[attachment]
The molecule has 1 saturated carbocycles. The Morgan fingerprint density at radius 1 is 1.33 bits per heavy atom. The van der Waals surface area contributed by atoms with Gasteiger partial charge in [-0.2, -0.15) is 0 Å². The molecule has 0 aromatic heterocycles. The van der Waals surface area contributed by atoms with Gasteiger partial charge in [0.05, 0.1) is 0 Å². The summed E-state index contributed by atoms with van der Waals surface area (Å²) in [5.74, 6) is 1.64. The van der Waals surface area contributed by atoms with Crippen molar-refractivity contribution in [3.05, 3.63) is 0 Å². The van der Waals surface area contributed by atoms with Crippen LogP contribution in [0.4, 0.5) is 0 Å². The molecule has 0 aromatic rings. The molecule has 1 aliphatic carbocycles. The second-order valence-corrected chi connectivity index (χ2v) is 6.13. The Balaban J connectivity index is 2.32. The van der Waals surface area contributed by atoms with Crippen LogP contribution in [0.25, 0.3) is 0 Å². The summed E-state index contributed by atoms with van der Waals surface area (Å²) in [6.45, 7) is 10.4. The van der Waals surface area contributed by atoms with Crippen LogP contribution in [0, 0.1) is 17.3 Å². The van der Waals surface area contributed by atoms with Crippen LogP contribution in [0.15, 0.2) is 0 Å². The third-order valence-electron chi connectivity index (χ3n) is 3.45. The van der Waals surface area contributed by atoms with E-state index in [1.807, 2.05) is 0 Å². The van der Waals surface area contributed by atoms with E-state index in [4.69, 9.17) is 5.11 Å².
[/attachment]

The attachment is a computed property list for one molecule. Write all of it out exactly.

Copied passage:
The molecule has 1 saturated carbocycles. The Morgan fingerprint density at radius 1 is 1.33 bits per heavy atom. The van der Waals surface area contributed by atoms with Gasteiger partial charge in [-0.2, -0.15) is 0 Å². The molecule has 0 aromatic heterocycles. The van der Waals surface area contributed by atoms with Gasteiger partial charge in [0.05, 0.1) is 0 Å². The summed E-state index contributed by atoms with van der Waals surface area (Å²) in [5.74, 6) is 1.64. The van der Waals surface area contributed by atoms with Crippen molar-refractivity contribution in [3.05, 3.63) is 0 Å². The van der Waals surface area contributed by atoms with Crippen LogP contribution in [0.4, 0.5) is 0 Å². The molecule has 0 aromatic rings. The molecule has 1 aliphatic carbocycles. The second-order valence-corrected chi connectivity index (χ2v) is 6.13. The Balaban J connectivity index is 2.32. The van der Waals surface area contributed by atoms with Crippen LogP contribution in [0.25, 0.3) is 0 Å². The summed E-state index contributed by atoms with van der Waals surface area (Å²) in [6.45, 7) is 10.4. The van der Waals surface area contributed by atoms with Crippen LogP contribution in [0, 0.1) is 17.3 Å². The van der Waals surface area contributed by atoms with Crippen LogP contribution in [0.15, 0.2) is 0 Å². The third-order valence-electron chi connectivity index (χ3n) is 3.45. The van der Waals surface area contributed by atoms with E-state index in [1.807, 2.05) is 0 Å². The van der Waals surface area contributed by atoms with E-state index in [4.69, 9.17) is 5.11 Å².